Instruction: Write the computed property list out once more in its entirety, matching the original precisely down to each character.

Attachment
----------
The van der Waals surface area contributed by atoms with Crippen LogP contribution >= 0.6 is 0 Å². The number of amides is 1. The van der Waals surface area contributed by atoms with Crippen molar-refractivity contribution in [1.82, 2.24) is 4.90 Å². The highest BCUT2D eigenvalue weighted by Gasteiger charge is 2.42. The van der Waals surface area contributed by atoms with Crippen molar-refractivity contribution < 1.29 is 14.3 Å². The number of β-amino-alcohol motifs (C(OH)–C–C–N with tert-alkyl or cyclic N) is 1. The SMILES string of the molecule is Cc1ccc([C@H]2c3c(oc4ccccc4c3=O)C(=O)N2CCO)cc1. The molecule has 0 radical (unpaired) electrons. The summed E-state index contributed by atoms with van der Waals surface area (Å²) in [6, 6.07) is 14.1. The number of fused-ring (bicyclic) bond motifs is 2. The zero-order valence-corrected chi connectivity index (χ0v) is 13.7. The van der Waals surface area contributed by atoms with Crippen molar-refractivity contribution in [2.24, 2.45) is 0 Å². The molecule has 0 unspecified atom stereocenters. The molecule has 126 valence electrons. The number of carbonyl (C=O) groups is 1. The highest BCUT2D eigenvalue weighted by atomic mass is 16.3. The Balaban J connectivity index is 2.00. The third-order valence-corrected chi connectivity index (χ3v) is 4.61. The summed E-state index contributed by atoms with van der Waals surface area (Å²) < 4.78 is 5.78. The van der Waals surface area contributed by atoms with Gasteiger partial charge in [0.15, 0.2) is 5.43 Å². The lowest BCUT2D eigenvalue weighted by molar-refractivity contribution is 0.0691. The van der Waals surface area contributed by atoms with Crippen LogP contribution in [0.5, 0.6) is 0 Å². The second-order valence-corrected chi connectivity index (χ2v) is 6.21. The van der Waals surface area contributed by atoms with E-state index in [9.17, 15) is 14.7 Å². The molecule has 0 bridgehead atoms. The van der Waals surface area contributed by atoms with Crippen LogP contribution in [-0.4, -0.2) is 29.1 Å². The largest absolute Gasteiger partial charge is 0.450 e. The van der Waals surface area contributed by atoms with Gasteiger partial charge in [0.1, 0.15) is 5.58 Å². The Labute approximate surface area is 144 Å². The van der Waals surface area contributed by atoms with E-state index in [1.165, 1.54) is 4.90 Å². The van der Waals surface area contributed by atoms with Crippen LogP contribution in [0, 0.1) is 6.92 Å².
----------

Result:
The van der Waals surface area contributed by atoms with Crippen LogP contribution >= 0.6 is 0 Å². The number of amides is 1. The van der Waals surface area contributed by atoms with Crippen molar-refractivity contribution in [1.82, 2.24) is 4.90 Å². The highest BCUT2D eigenvalue weighted by Gasteiger charge is 2.42. The van der Waals surface area contributed by atoms with Crippen molar-refractivity contribution < 1.29 is 14.3 Å². The number of β-amino-alcohol motifs (C(OH)–C–C–N with tert-alkyl or cyclic N) is 1. The SMILES string of the molecule is Cc1ccc([C@H]2c3c(oc4ccccc4c3=O)C(=O)N2CCO)cc1. The molecule has 0 radical (unpaired) electrons. The summed E-state index contributed by atoms with van der Waals surface area (Å²) in [6, 6.07) is 14.1. The number of fused-ring (bicyclic) bond motifs is 2. The zero-order valence-corrected chi connectivity index (χ0v) is 13.7. The van der Waals surface area contributed by atoms with Crippen molar-refractivity contribution in [2.24, 2.45) is 0 Å². The molecule has 0 unspecified atom stereocenters. The molecule has 126 valence electrons. The number of carbonyl (C=O) groups is 1. The highest BCUT2D eigenvalue weighted by atomic mass is 16.3. The Balaban J connectivity index is 2.00. The third-order valence-corrected chi connectivity index (χ3v) is 4.61. The summed E-state index contributed by atoms with van der Waals surface area (Å²) < 4.78 is 5.78. The van der Waals surface area contributed by atoms with Gasteiger partial charge in [0.15, 0.2) is 5.43 Å². The lowest BCUT2D eigenvalue weighted by molar-refractivity contribution is 0.0691. The van der Waals surface area contributed by atoms with Crippen LogP contribution in [0.5, 0.6) is 0 Å². The second-order valence-corrected chi connectivity index (χ2v) is 6.21. The van der Waals surface area contributed by atoms with E-state index in [9.17, 15) is 14.7 Å². The molecule has 0 bridgehead atoms. The van der Waals surface area contributed by atoms with Crippen LogP contribution in [-0.4, -0.2) is 29.1 Å². The largest absolute Gasteiger partial charge is 0.450 e. The van der Waals surface area contributed by atoms with Gasteiger partial charge in [0.1, 0.15) is 5.58 Å². The Labute approximate surface area is 144 Å². The van der Waals surface area contributed by atoms with E-state index in [1.165, 1.54) is 4.90 Å². The van der Waals surface area contributed by atoms with Crippen LogP contribution in [0, 0.1) is 6.92 Å².